Mark Lister, 1 September 2021

The August corporate reporting season has wrapped up, and it was a good one. This has given the local sharemarket a much needed shot in the arm after a lacklustre performance for much of 2021.

It’s somewhat ironic that just as we’ve been plunged into a fresh lockdown, in August the NZX 50 notched up its best monthly performance since November last year.

It’s probably helped that our sharemarket has lagged most others for much of 2021, which might’ve meant the bar set by share prices was more realistic for many.

But still, let’s not take anything away from corporate New Zealand. The vast bulk of our listed companies delivered strong results and issued upbeat outlook commentaries, while coping admirably with the challenges that continue to impact some sectors.

This is another reminder of the solid shape our economy was in as we entered this lockdown, which hopefully puts us in good stead to deal with it and rebound strongly when we come out the other side.

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Another important factor to consider is that our sharemarket doesn’t necessarily represent main street New Zealand. It’s dominated by more stable, defensive sectors and by a lot of large business that are considered essential services during times like this.

Property, healthcare, utilities, and infrastructure-style businesses represent more than two thirds of the NZX 50 index, and many of these are relatively unaffected by the restrictions of levels three or four.

In contrast, many small businesses will be finding it much more difficult, unless they have the ability to provide an online or digital offering. My mechanic can’t do that, neither can the local hairdresser or bowling alley.

Sectors like retail, hospitality and tourism aren’t well represented on the local bourse, so its not that the sharemarket is blissfully unaware of the issues, it’s just that it isn’t exactly a mirror image of the economy.

A pause from the Reserve Bank will have also helped sentiment in August, by reminding investors that our central bank (in addition to the Government) stands ready to provide support if required.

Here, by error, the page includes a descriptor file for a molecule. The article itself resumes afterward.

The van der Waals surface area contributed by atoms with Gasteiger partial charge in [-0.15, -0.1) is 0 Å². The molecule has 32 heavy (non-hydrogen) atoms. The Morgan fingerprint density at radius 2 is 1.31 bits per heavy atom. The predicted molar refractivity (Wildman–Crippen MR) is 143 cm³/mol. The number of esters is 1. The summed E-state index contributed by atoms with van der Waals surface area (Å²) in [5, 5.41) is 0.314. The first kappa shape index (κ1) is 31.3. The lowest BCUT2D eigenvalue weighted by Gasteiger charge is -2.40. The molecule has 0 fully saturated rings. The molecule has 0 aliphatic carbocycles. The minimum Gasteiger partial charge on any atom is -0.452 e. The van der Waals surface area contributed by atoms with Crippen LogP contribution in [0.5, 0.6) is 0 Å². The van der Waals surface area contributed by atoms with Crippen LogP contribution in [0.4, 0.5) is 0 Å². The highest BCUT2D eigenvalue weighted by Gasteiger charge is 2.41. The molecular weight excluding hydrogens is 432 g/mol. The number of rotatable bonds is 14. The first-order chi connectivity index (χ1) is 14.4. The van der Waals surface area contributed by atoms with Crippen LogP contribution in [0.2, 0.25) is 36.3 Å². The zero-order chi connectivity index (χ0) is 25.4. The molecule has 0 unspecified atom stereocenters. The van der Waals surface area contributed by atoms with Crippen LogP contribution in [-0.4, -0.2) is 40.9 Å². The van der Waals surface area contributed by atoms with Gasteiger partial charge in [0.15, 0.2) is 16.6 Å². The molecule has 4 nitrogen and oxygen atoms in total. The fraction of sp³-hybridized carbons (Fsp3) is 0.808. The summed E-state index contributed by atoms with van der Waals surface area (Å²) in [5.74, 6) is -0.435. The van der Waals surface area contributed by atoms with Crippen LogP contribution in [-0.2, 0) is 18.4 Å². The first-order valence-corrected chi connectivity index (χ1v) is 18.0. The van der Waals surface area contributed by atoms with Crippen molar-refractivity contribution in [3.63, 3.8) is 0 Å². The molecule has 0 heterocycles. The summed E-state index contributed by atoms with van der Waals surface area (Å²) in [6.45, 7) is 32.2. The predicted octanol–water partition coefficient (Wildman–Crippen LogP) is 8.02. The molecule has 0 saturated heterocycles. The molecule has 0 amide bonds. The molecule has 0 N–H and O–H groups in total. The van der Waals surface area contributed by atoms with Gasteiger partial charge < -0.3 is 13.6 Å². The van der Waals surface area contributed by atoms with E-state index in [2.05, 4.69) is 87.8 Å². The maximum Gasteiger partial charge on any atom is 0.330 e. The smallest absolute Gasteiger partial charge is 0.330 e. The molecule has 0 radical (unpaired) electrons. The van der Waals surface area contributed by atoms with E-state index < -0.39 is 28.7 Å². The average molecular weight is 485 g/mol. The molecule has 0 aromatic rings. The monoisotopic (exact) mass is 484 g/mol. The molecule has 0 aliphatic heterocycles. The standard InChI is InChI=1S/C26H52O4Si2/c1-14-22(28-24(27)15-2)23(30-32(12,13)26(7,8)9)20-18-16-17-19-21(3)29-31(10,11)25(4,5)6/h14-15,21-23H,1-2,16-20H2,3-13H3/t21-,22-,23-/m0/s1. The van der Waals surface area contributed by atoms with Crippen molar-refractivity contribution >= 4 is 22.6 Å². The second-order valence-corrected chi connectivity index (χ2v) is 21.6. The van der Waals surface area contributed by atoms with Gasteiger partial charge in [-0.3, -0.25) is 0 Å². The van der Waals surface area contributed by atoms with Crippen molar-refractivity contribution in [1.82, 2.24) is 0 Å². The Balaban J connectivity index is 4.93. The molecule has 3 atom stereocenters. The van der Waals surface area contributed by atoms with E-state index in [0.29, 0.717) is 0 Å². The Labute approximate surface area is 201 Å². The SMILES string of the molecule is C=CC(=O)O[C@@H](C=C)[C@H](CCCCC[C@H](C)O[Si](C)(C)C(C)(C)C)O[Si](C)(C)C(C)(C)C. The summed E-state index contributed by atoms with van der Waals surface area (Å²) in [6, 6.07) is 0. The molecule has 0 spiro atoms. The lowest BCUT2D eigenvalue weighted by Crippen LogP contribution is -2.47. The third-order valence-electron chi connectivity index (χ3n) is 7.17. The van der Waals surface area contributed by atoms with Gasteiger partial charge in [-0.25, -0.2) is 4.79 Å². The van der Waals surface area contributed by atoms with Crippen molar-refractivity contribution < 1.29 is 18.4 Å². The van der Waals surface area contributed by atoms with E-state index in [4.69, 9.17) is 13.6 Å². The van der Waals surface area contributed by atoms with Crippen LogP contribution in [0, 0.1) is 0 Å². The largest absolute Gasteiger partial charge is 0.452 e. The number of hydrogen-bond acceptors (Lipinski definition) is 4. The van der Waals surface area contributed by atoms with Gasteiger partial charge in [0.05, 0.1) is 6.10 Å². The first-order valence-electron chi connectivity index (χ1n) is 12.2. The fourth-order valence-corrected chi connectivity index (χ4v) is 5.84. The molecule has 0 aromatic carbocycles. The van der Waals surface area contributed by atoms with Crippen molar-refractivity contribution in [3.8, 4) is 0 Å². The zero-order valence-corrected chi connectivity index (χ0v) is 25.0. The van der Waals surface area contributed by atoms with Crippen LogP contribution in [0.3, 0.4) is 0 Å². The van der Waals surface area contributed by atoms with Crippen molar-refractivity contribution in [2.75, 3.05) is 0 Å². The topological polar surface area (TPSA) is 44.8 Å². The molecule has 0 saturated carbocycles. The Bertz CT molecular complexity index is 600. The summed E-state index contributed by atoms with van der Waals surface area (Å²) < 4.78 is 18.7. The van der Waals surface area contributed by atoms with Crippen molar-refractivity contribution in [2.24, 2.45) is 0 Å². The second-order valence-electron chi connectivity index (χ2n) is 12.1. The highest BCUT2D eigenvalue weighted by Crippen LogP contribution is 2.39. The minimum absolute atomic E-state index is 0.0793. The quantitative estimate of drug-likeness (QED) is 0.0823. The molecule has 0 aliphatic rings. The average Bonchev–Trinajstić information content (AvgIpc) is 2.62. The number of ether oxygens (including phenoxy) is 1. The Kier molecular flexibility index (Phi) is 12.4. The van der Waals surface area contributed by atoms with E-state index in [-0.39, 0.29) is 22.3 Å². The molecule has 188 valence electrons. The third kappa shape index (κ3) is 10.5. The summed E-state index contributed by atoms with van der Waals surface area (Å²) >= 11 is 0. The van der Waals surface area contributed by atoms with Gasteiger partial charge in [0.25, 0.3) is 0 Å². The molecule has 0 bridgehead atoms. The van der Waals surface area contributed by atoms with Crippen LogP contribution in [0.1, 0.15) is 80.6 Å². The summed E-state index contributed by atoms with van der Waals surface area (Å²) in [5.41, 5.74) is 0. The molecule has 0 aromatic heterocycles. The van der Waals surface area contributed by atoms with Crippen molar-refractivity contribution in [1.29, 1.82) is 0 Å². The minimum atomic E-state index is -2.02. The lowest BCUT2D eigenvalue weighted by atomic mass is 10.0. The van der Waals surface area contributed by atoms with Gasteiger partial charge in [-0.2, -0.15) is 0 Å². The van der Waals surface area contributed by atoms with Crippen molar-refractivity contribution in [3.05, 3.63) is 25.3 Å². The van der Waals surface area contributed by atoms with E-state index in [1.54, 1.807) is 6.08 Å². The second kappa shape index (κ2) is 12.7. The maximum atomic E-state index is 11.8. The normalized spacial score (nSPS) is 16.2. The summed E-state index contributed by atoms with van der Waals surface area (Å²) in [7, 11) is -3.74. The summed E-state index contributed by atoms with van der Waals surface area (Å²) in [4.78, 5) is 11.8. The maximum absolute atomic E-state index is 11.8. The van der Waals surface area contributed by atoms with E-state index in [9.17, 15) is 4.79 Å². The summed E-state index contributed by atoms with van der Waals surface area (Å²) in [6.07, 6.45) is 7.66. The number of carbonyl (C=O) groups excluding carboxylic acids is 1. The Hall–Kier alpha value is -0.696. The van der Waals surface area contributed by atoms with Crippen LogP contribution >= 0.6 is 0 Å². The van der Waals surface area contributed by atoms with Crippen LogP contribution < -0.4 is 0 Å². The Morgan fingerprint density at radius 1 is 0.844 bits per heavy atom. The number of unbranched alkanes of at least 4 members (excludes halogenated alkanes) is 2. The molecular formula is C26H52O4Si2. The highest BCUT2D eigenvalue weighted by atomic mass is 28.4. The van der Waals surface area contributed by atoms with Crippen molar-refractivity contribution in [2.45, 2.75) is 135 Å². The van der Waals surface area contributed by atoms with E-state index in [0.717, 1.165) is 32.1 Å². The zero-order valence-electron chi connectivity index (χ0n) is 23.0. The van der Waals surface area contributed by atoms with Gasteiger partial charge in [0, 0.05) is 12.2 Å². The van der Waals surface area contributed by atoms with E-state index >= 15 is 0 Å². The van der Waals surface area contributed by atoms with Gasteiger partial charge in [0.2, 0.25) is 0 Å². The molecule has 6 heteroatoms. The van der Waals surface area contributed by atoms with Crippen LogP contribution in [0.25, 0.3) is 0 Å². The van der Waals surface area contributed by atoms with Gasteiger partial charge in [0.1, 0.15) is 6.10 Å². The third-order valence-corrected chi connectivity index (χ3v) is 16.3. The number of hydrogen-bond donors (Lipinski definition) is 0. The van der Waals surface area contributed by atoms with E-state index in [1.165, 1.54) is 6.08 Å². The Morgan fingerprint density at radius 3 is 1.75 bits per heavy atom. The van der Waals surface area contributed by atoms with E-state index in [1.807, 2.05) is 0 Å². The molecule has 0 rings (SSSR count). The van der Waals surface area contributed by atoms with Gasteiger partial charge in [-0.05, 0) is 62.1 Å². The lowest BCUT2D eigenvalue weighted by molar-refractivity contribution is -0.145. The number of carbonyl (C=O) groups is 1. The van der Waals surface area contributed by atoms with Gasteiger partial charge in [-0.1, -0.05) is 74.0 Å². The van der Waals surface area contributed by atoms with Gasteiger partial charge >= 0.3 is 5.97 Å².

However, I wouldn’t count on this being much more than a pause. Recent comments from the Reserve Bank suggest interest rate hikes are still firmly on the agenda, and markets expect a move in early October.

Most share prices have increased so far this month, as investors cheered the good results. Two of the strongest performers have been retirement village operator Summerset and fellow healthcare business EBOS Group, with gains of 17.0 and 15.9 per cent respectively.

The market also liked what it heard from agricultural business Scales and our only listed player in the banking space, Heartland Group. These two have seen their share prices up 9.9 and 16.5 per cent.

Skellerup deserves a special mention for posting another impressive result, while SKYCITY, Vista Group and Port of Tauranga were surprisingly resilient given some of the challenges each of those businesses have been facing.

On the other side of the coin, there actually weren’t too many bad results at all.

The only real blot on the landscape was a2 Milk, which produced some ugly numbers. That was always going to go either way, given the high level of uncertainty which made for a very wide margin of error.

Even then, a2’s post-result share price decline simply unwound the recent optimism fuelled by takeover rumours, and the share price is only down two per cent in August.

On balance, that was one of the better reporting seasons I can recall in recent years. It bolsters the view that many New Zealand businesses are in good heart, and puts us in a good position to navigate the current challenges and emerge stronger.

This article was also published in the New Zealand Herald under the title 'Mark Lister: Robust results outweigh Delta blues'.